TechCrunch wasn’t the only publication to go with a headline like this, and it makes sense: Uber’s diversity report in many ways mirrors those from other big companies in the tech industry, and doesn’t appear noticeably worse on several of the big metrics. Indeed, if you were reading the report itself including the commentary about the various efforts Uber is engaged in, you’d get the impression that Uber was a forward-looking, tolerant, diverse, and vibrant place for people of all backgrounds to work. And that’s the problem with these reports – they say nothing about what it’s actually like to work at the company if you’re in one of the underrepresented groups, and we know from recent news that Uber can actually be pretty awful if you’re a woman, especially in a technical role. So even though Uber comes off not much worse than other big tech companies from the report alone, that shouldn’t be all that reassuring. Since this is the first of these reports, we also have zero data about how things have changed in the past year, and whether they’ve got better or even worse, something some past female employees have suggested. But numbers alone don’t tell the story, and that’s why the investigation – flawed though it is – is critical for evaluating and hopefully changing the other aspects of Uber’s culture as regards diversity which this report says nothing about.
Uber Press Call Highlights Huffington’s Conflict of Interest (Mar 21, 2017)
One of the more troubling things about the sexual harassment investigation at Uber is that Arianna Huffington, who is helping to lead that investigation, is also currently acting as both Uber and Travis Kalanick’s most visible public defender, undermining claims that the investigation is independent. Either Huffington is committed to getting to the bottom of what has happened (and may still be happening) at Uber, or she can defend it and its leadership, but she can’t do both. That she reiterated those public defenses of Kalanick personally on this press call today just reinforces that point. Meanwhile, the call itself revealed little that was new, by all accounts – a previously promised diversity report is indeed on the way, and both the investigation and the COO search are ongoing, with nothing new to report for now. Meanwhile, Kalanick himself was apparently too busy with that COO search to appear on the call, while Uber’s (female) HR manager was available. (The headline here is mine – the headline on the Axios piece linked below focuses on the diversity report.)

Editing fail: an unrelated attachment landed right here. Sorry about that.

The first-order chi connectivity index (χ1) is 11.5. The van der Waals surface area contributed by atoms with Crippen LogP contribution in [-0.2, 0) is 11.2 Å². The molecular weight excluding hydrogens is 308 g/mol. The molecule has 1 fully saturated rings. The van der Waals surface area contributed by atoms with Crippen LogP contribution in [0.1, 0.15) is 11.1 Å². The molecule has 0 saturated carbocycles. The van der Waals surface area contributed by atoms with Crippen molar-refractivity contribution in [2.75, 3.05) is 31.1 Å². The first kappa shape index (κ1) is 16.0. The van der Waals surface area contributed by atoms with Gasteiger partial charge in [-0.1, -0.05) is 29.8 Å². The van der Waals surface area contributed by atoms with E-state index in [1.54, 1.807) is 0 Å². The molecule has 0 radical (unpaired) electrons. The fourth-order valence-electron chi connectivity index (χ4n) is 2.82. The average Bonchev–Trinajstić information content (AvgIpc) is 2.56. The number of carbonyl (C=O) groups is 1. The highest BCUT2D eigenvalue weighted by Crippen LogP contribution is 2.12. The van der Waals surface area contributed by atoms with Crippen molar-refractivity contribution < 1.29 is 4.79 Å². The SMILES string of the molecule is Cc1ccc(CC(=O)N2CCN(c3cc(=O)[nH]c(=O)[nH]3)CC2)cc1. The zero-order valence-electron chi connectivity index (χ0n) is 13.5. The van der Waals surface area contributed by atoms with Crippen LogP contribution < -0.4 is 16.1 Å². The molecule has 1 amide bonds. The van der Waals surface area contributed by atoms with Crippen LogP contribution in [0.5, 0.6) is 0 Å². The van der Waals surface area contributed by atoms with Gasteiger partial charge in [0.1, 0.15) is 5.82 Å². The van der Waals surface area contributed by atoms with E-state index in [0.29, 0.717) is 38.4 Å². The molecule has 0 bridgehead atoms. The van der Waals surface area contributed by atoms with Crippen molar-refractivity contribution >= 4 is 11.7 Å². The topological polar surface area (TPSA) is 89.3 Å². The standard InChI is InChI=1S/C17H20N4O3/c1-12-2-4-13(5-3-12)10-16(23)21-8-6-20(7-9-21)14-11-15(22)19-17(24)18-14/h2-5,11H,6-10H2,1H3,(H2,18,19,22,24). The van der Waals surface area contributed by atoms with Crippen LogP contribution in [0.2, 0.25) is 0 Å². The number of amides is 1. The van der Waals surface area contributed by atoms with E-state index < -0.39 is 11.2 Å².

Uber president Jeff Jones is quitting, citing differences over ‘beliefs and approach to leadership’ – Recode (Mar 20, 2017)
This is the first high-profile departure from Uber’s executive ranks which is being explicitly described as a response to the toxic culture at the company – Amit Singhal was forced out, while Ed Baker’s reasons for leaving were at least somewhat opaque. But Jeff Jones is, at least by his telling, leaving precisely because of the toxic culture and an unwillingness to stay at a company where he clearly doesn’t feel comfortable. Travis Kalanick’s explanation – which I think can probably be dismissed as face-saving – is that Jones decided to leave after Kalanick announced that he was hiring a COO. The fact that Recode had sources saying Jones’ reason for leaving was cultural even before Jones himself spoke out certainly reinforces that fact. Kalanick’s response just reinforces the sense that he hasn’t changed at all, and that if Uber’s culture is going to change meaningfully, that COO had better be a very strong individual, able to stand up to Kalanick and force real changes.